Lethargic or unusually hyperactive (change in energy levels)
While a change in energy levels may seem like a very vague sign of illness, it can be a sign of certain health conditions.
For example, cats with an overactive thyroid are often very active, while cats that appear lethargic may suffer from arthritis and many other ailments. A change in energy levels can appear suddenly or be felt gradually over time.
Cats that are hiding are definitely trying to communicate something to their family. Your cat might be hiding because she's scared, but cats will also hide when they're stressed, in pain, or avoiding a feline or human family member who seems intimidating. Some pregnant cats also look for a private and quiet place to give birth to their kittens.
A stable, healthy weight is a good indicator of overall health, while any significant change in weight could be a sign of an underlying health problem.
Weight loss can be observed under many conditions including:
Gastric and intestinal parasites
inflammatory bowel disease
irritable bowel syndrome
disease of the pancreas
Decreased appetite from nausea
Older cats can also lose muscle mass and appear leaner overall.
Weight gain is most commonly caused by overeating, but it can also be seen in endocrine disorders such as hyperadrenocorticism or acromegaly, or in some cancer tumors. diseases likefeline infectious peritonitis (FIP)can cause fluid to build up in a cat's abdomen, resulting in a large belly or obesity.
Breathing problems (wheezing, wheezing, coughing)
Unlike dogs, cats don't usually pant. While cats may pant briefly after very strenuous exercise, they may also pant when they are stressed, have serious heart or lung conditions, or are overheated.
Panting in cats is usually caused by asthma.Coughmay indicate a respiratory infection, bronchitis,Herzwurm,Asma, or cancer.
Eye or auditory discharge
Normally, there should be little to no discharge from your cat's eyes or ears.
Eye discharge can be the result of irritation, a corneal injury, a bacterial or viral infection, or eyelid disease.
Ear discharge is most commonly caused by a bacterial or fungal infection, or ear mites.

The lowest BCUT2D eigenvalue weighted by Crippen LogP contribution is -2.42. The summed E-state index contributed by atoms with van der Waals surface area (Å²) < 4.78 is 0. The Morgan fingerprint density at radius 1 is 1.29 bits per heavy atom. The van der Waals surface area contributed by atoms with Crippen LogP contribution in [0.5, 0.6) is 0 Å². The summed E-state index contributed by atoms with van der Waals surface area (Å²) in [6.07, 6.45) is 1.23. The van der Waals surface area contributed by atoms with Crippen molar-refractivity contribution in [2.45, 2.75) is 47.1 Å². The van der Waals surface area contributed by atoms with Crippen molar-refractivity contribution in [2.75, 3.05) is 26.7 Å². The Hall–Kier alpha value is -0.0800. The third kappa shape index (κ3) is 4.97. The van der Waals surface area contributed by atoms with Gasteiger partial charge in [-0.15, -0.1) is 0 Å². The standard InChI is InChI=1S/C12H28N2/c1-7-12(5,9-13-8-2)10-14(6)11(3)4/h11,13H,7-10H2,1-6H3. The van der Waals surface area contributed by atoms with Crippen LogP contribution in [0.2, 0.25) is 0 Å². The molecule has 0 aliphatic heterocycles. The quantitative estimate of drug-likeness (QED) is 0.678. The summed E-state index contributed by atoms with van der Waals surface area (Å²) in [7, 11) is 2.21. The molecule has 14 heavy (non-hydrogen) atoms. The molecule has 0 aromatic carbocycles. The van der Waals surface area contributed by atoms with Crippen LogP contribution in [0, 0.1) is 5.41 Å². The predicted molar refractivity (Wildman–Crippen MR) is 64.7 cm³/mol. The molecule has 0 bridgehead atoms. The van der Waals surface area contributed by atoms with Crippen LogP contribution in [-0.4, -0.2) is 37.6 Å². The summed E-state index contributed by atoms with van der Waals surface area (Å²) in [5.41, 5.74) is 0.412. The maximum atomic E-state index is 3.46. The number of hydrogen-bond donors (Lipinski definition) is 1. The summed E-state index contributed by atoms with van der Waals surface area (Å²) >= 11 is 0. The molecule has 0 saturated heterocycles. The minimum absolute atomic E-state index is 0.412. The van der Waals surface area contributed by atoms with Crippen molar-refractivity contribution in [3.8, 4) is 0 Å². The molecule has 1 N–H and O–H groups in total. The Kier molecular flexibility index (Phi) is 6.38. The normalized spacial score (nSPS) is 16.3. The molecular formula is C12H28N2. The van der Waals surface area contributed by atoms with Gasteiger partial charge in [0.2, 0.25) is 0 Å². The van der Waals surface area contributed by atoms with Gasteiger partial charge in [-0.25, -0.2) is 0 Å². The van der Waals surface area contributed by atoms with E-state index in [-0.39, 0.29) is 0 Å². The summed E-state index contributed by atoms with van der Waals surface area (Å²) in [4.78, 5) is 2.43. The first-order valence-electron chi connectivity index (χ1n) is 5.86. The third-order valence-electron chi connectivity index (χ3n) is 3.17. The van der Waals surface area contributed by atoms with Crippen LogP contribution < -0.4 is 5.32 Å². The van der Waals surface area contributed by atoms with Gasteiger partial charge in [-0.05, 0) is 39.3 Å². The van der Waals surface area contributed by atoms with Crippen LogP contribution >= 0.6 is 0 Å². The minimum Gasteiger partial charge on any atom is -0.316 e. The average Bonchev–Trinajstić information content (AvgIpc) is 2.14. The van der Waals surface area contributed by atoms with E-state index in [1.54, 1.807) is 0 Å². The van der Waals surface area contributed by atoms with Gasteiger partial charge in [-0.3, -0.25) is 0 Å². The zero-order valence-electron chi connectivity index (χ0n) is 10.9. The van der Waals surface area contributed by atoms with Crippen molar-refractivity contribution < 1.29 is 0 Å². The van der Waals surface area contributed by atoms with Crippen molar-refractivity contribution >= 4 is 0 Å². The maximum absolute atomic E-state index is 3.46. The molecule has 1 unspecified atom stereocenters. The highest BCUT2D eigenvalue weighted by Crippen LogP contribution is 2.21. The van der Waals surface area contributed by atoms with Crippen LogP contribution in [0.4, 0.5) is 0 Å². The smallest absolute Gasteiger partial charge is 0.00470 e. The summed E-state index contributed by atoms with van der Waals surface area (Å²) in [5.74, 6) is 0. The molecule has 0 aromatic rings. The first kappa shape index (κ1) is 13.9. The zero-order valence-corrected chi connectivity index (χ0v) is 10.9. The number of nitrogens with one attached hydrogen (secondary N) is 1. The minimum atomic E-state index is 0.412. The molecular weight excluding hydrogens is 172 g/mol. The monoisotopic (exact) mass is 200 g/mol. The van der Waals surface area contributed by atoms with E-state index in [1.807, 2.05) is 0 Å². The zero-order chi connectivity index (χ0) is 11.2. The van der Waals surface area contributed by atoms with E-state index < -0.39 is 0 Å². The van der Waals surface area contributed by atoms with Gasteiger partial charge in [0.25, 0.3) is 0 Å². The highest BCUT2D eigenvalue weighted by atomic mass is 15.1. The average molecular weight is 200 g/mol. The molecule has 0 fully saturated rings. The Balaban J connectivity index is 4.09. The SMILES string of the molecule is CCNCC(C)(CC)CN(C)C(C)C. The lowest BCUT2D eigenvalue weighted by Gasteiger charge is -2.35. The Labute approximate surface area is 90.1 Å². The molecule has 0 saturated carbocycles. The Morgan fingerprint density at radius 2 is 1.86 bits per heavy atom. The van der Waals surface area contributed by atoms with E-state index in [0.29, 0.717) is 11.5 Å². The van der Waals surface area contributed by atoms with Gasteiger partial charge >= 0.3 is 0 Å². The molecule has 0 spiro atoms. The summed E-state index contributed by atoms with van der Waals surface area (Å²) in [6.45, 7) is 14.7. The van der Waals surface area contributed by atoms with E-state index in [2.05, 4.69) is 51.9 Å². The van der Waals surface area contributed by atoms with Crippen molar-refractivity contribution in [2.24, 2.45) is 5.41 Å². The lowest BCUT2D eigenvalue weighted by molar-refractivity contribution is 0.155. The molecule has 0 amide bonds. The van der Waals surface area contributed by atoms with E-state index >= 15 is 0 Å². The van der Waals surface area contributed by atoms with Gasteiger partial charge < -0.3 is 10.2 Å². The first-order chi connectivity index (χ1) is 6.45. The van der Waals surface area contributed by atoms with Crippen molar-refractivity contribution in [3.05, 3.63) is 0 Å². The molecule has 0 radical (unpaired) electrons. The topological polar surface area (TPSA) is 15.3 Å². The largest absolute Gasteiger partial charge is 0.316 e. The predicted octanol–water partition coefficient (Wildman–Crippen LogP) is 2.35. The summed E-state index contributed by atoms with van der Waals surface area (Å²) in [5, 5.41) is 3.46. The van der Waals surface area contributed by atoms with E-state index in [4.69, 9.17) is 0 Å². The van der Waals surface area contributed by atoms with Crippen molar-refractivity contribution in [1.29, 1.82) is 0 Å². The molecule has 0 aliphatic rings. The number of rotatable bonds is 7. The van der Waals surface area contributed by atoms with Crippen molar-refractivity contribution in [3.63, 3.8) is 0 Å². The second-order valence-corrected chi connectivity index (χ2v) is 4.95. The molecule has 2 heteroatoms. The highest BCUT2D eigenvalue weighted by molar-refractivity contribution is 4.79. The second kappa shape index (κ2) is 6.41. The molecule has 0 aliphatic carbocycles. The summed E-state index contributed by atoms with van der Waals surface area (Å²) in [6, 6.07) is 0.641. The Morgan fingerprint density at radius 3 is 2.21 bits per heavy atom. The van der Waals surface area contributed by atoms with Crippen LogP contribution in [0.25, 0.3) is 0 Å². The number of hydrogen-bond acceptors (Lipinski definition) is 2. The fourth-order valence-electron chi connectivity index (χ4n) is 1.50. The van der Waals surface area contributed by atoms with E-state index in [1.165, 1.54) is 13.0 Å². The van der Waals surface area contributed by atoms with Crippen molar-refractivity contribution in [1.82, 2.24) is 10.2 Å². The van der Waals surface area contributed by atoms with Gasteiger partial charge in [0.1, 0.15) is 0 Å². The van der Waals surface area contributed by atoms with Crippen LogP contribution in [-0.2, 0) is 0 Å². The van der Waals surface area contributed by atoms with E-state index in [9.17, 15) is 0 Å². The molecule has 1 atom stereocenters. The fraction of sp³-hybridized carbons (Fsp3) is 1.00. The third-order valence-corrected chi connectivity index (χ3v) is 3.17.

If your cat is anxious or has pain in a certain area, she may groom herself so much that she is causing bald spots. Hair loss can also be caused by a bacterial infection, fungal infection (such as ringworm), allergies, or parasites such as fleas.
Having a limp/difficulty jumping
Changes in your cat's gait or movement can be a good indicator that she is in pain. Cats often adjust the way they move when one or more of their joints is uncomfortable.
Normal aging can lead to painArthritisthat canSoften your cat. The limping or change in gait can be subtle - notice how your cat hops up and down surfaces and how she walks up and down stairs.
Extreme causes of an altered gait would be a broken bone or injury to a muscle, ligament, or tendon due to trauma.
Any changes, subtle or drastic, should be evaluated by your veterinarian.
Seizures can range from mild facial twitches to a full-body seizure (a grand mal seizure). Causes of seizures in cats includeEpilepsy, a disease or tumor affecting the brain or toxins.
Is my cat sick enough to go to the vet?
Knowing what is normal for your cat is the first step to recognizing when something is wrong.
An inability to pee, vomiting that won't stop, unresponsiveness, seizures, and difficult breathing are all emergencies and you should see a veterinarian immediately.
If you notice other changes in your cat's usual behavior or any of the signs discussed, call your veterinarian to set up an appointment. They can provide clues as to when they'll be seen based on the severity of the change and how long it lasts.
Here are some simple things to check at home:
Has your cat's urine changed color?
Does your cat urinate more or less than normal?
Is your cat's stool a normal color (not dark or light red with blood)?
Is your cat's poop solid?
Do your cat's eyes look sunken?
Does your cat have sticky or sticky gums?
Does your cat's fur fall out quickly after being gently lifted?
Cats can be experts at hiding signs of illness, but knowing what's normal for your cat can help you spot changes early, so you can act sooner to help your feline family member.